The Skeletons of Roopkund
Yes, there are skeletons mysteriously-strewn around this infamous lake.
No, we still don't know where they came from or why they're there.
Yes, after careful observation of the thousands of trekkers that summit to Roop Kund, they would like to say a few words on the matter.
These estimated 300 skeletons, which have been carbon-dated back 1,200 years to 9th century A.D., have become legendary across India for their mysterious presence at this frozen lake 16,499 feet above sea level.
Because, no matter what we do, we can't actually figure out who they are or how they ended up there.
Theories range from a freak hailstorm taking out Raj-jat yatra pilgrims or a massive army to Nanda Devi punishing a king and his army for his wife giving birth to their child in this sacred land.
Whatever truths does history hold, the fact remains that they are still there today, and we think that they've been rather observant of all of us trekkers passing through- after all, they've got to do something to pass the time, don't they?
They’ve got a bone to pick (very intentional pun) with the way people summit to the lake and turn right back around to return down to base camp. According to them, you're missing the best part of the trek, and honestly, we couldn't agree more.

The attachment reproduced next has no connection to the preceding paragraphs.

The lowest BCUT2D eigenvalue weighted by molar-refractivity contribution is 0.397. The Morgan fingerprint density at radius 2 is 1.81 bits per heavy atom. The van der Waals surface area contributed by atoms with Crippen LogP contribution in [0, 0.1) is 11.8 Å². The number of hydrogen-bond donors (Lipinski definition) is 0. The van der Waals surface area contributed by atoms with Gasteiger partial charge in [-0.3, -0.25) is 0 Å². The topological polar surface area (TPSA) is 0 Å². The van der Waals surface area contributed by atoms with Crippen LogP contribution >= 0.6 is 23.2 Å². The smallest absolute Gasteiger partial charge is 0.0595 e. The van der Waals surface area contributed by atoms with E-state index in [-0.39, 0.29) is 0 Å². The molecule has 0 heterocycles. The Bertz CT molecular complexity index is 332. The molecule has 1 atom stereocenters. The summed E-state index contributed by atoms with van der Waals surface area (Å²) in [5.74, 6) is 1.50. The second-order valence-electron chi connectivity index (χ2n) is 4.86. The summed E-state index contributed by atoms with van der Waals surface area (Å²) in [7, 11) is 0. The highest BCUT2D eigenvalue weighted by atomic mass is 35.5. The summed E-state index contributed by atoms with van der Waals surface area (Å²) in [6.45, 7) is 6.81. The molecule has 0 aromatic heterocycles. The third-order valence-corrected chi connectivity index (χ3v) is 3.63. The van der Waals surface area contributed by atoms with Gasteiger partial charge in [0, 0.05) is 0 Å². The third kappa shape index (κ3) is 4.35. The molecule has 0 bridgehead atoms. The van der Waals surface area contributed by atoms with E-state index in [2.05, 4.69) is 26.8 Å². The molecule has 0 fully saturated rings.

While by no means is the actual Roop Kund unimpressive, it pales in comparison to the stunning sights of the rest of the trek, which is gifted with endless jaw-dropping scenes, the best of which is situated quietly just above the Roop Kund summit.
It's called Junargali, a small, unassuming iron gate peeking over the ridge above you, it's golden bell and flag encouraging you to come say hello.
“The problem is,” say the skeletons, “no one wants to climb anymore by the time they've reached Roop Kund. They decide they've had enough, but they miss out on the best part of the trek that way.”
So on our summit to Roop Kund this week, we took their advice, and huffed and puffed an extra 30 minutes up the steep, snow drift-covered incline toward this sky-high goal. We gingerly tread across the rock overhang, careful to avoid the left-side cliff drop-off, gutted out one more final ascent up through snow and…
They could not have been more right.
“This, right here, is where people need to go,” we think to ourselves.
The sun is just beginning to wash our snowy perch horizontally, leaving the gate beautifully silhouetted before us, and the view of the peaks gained from this extra pinch of altitude is far more spectacular than the normal one seen by the majority of trekkers just 400 feet below at lake-level. Trishul, Nandaghunti and Chanyakot tower around us, accompanied by their jagged, snowcapped ranges.
I guess the saying is true, the locals really do know best- they just happen to be 1,200 year-old skeletons in this case.
Our suggestion? You've carried yourself this far to see an amazing sight, give yourself the gift of that extra 30 minutes up to Junargali- it'll be the best decision you make all week.
Go for it- ring that bell.